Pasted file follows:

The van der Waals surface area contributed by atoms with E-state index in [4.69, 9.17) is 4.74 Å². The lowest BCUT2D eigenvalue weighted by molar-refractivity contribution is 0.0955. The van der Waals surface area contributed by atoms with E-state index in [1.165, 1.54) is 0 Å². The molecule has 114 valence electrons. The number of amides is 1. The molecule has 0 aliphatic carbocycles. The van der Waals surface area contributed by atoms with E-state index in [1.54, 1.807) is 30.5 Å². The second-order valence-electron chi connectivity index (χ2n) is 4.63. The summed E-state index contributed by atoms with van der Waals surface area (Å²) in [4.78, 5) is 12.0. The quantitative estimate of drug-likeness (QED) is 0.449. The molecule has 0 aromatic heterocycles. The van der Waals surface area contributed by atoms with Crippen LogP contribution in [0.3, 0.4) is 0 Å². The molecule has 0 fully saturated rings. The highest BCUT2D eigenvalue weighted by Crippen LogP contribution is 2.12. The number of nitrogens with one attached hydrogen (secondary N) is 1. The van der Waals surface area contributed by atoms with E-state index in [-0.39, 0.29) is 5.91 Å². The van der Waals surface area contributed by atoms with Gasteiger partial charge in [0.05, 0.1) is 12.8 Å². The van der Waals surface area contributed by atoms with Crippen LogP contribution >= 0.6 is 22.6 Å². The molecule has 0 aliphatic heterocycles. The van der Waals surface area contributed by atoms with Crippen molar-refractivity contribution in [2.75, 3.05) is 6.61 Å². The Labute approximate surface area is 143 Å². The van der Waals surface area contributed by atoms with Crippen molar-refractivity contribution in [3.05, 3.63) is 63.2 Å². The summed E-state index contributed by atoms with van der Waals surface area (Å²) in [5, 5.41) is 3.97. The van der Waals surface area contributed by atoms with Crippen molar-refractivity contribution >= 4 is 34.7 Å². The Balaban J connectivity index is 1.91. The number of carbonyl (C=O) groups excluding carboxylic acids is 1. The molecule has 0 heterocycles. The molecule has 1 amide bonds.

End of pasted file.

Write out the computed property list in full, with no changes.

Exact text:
The van der Waals surface area contributed by atoms with E-state index in [4.69, 9.17) is 4.74 Å². The lowest BCUT2D eigenvalue weighted by molar-refractivity contribution is 0.0955. The van der Waals surface area contributed by atoms with E-state index in [1.165, 1.54) is 0 Å². The molecule has 114 valence electrons. The number of amides is 1. The molecule has 0 aliphatic carbocycles. The van der Waals surface area contributed by atoms with E-state index in [1.54, 1.807) is 30.5 Å². The second-order valence-electron chi connectivity index (χ2n) is 4.63. The summed E-state index contributed by atoms with van der Waals surface area (Å²) in [4.78, 5) is 12.0. The quantitative estimate of drug-likeness (QED) is 0.449. The molecule has 0 aromatic heterocycles. The van der Waals surface area contributed by atoms with Crippen LogP contribution in [0.3, 0.4) is 0 Å². The molecule has 0 fully saturated rings. The highest BCUT2D eigenvalue weighted by Crippen LogP contribution is 2.12. The number of nitrogens with one attached hydrogen (secondary N) is 1. The van der Waals surface area contributed by atoms with E-state index in [-0.39, 0.29) is 5.91 Å². The van der Waals surface area contributed by atoms with Gasteiger partial charge in [0.05, 0.1) is 12.8 Å². The van der Waals surface area contributed by atoms with Crippen LogP contribution >= 0.6 is 22.6 Å². The molecule has 0 aliphatic heterocycles. The van der Waals surface area contributed by atoms with Crippen molar-refractivity contribution in [2.75, 3.05) is 6.61 Å². The Labute approximate surface area is 143 Å². The van der Waals surface area contributed by atoms with Crippen molar-refractivity contribution in [3.05, 3.63) is 63.2 Å². The summed E-state index contributed by atoms with van der Waals surface area (Å²) in [5, 5.41) is 3.97. The van der Waals surface area contributed by atoms with Crippen molar-refractivity contribution >= 4 is 34.7 Å². The Balaban J connectivity index is 1.91. The number of carbonyl (C=O) groups excluding carboxylic acids is 1. The molecule has 0 heterocycles. The molecule has 1 amide bonds.